Uh-oh, here she comes!
It's Hillary Clinton, reemerging this month on the talk-show circuit in support of a new book one year after the final weeks of the presidential campaign that ended in her defeat by Donald Trump.
Ouch, that's gotta hurt!
And yes, it still does hurt, according to Hillary, who nevertheless is looking back on the campaign with a certain amount of defiance mixed with a modicum of humility (but not too much).
Hillary's Rehabilitation Tour 2017 kicked off Sunday morning on “CBS Sunday Morning” with Jane Pauley. That's the two of them in the photo above in Hillary's Chappaqua living room. Looks comfy, right?
Next up is “The View” today (Wednesday, September 13), where she will get plenty of sympathy from the likes of Joy Behar, Whoopi Goldberg and the other four panelists who nobody ever heard of.
Next week, you can see her on “The Late Show with Stephen Colbert” on CBS (Tuesday, September 19) -- not “Fallon” on NBC, of course, since he's turned the once-invincible “Tonight Show” into a pathetic also-ran in the ratings. Thanks, Jimmy. Way to go.
She is also booked for “The Daily Show with Trevor Noah” on November 1. What she will do between next week's “Colbert” appearance and “The Daily Show” in November is anybody's guess.
But if I were a guessing man, I would guess she will turn up elsewhere to promote her new book titled “What Happened,” about the campaign she lost. The book is out this week from Simon & Schuster, a CBS company -- which might explain why her first interview was on CBS.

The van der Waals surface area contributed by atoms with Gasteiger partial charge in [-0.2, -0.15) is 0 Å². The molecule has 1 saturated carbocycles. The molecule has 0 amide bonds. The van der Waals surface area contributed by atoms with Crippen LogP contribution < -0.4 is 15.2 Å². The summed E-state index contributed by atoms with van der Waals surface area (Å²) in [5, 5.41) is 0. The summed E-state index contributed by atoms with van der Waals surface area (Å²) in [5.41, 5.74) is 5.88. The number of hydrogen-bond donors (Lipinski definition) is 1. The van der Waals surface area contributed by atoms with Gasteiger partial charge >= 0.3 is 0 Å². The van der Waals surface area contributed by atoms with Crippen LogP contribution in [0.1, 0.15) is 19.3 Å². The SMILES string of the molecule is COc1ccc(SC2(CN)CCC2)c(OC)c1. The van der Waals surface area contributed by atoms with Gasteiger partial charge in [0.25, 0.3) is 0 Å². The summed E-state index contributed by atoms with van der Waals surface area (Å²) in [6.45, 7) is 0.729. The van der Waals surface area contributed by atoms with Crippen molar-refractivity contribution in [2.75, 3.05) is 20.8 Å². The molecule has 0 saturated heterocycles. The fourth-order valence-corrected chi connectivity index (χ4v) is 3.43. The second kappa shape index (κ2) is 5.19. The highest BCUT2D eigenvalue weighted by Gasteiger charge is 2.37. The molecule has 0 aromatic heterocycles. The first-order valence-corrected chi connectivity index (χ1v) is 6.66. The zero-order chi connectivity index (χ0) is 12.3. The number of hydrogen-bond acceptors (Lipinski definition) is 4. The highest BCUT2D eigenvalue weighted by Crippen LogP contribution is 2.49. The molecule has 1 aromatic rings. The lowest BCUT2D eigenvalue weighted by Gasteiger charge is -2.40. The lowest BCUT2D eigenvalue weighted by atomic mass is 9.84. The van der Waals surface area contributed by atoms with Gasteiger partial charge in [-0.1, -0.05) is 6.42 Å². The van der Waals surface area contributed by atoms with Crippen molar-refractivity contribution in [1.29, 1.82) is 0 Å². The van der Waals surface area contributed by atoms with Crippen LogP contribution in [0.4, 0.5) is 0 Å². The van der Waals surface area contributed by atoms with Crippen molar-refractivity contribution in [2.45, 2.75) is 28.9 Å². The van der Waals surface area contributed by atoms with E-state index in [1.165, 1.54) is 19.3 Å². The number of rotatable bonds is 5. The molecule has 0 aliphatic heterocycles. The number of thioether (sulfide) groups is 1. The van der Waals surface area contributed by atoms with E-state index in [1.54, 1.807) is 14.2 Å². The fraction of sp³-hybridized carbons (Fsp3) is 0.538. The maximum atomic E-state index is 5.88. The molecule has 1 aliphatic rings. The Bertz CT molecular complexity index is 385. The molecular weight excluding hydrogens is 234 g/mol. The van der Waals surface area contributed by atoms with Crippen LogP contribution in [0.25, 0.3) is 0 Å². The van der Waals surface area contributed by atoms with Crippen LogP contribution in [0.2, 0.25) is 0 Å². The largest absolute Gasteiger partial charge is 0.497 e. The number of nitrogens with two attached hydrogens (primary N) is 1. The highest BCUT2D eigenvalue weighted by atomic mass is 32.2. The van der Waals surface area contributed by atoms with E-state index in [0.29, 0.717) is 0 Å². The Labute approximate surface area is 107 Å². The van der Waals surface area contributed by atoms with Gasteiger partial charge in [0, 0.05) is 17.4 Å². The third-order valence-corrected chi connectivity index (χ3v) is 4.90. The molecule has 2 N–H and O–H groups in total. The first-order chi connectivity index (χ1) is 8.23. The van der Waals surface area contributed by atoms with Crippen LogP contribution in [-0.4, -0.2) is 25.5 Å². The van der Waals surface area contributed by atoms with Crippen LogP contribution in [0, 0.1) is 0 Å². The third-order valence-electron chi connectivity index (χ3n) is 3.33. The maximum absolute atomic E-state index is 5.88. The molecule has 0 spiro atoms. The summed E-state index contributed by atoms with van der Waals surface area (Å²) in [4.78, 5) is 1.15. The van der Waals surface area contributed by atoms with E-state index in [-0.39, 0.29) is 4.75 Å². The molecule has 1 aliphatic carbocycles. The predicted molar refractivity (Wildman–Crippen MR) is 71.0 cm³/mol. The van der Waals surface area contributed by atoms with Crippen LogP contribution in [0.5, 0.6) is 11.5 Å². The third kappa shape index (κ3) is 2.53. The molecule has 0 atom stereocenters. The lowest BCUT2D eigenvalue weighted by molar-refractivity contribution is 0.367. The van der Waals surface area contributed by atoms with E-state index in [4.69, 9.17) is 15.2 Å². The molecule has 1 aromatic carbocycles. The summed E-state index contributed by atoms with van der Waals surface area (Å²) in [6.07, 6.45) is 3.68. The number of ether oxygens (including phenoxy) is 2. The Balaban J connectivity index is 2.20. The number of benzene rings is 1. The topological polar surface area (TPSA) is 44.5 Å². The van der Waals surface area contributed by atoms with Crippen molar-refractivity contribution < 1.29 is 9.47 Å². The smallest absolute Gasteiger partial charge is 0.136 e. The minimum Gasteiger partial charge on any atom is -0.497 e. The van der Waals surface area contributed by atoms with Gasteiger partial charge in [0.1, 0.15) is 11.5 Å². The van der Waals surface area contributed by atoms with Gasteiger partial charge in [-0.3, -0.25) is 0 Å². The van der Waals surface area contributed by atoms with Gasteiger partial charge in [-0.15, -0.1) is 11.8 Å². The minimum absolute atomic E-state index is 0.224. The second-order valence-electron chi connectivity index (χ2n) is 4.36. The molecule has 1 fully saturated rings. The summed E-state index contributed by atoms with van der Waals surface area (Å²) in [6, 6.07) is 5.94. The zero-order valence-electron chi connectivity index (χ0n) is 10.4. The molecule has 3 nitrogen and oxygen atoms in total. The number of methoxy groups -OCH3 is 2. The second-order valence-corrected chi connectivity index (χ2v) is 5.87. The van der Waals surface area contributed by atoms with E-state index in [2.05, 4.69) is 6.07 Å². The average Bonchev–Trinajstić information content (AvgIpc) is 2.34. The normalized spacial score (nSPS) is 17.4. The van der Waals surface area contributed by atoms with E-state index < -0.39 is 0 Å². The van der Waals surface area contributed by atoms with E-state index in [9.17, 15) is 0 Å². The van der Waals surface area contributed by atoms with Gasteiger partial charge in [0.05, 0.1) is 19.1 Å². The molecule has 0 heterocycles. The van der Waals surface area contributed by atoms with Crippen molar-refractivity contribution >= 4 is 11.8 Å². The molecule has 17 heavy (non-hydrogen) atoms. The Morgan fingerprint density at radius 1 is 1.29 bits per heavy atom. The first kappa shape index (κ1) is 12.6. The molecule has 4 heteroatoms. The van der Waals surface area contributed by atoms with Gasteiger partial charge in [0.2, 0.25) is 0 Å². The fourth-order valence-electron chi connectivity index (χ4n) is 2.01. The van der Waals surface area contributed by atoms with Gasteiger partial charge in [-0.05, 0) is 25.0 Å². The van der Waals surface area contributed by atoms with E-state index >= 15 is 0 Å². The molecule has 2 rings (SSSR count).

Interestingly, the two-word title of the book does not include a question mark, which would have altered the tone of the title from the matter-of-fact “What happened” to the more shocked “What the hell happened?!”
Her interview on “CBS Sunday Morning” might provide a template for how she is now positioning her devastating loss to Donald Trump.
In her conversation with Pauley, Clinton accepted some responsibility, such as the time she used the word “deplorables” in a speech to refer to roughly half of Trump’s supporters. When Pauley characterized that as a gift to the Trump campaign, Clinton agreed.
But she also spread the blame for the loss around to other quarters -- among them Russian hackers, then-FBI director James Comey and Bernie Sanders, whose candidacy diluted her Democratic base.
In the interview on CBS, she also blamed “sexism and misogyny” and white-American anger for her losing campaign. And she made vague intimations of a right-wing conspiracy, which is right out of her long-time playbook.
Basically, she told Pauley, she took the view that people wouldn't accept a female president -- a view that is debatable. “I started the campaign knowing that I would have to work extra hard to make women and men feel comfortable with the idea of a woman president,” Clinton said. “It doesn't fit into the stereotypes we all carry around in our head. …
“And a lot of the sexism and the misogyny was in service of these attitudes like, you know, we really don't want a woman commander in chief,” she said.
At one point, Pauley asked her what it was like to attend Trump's inauguration. Hillary said she agreed to attend because she was a former first lady and would accompany her husband, an ex-president.
She described the feeling of being there as an out-of-body experience. She also described Trump's speech as “a cry from the white nationalist gut.”
Clinton told Pauley in no uncertain terms that she will never run for any office again, although she intends to say “in politics.” That probably means she will be outspoken about issues that people want to hear her talk about -- for a fee, of course.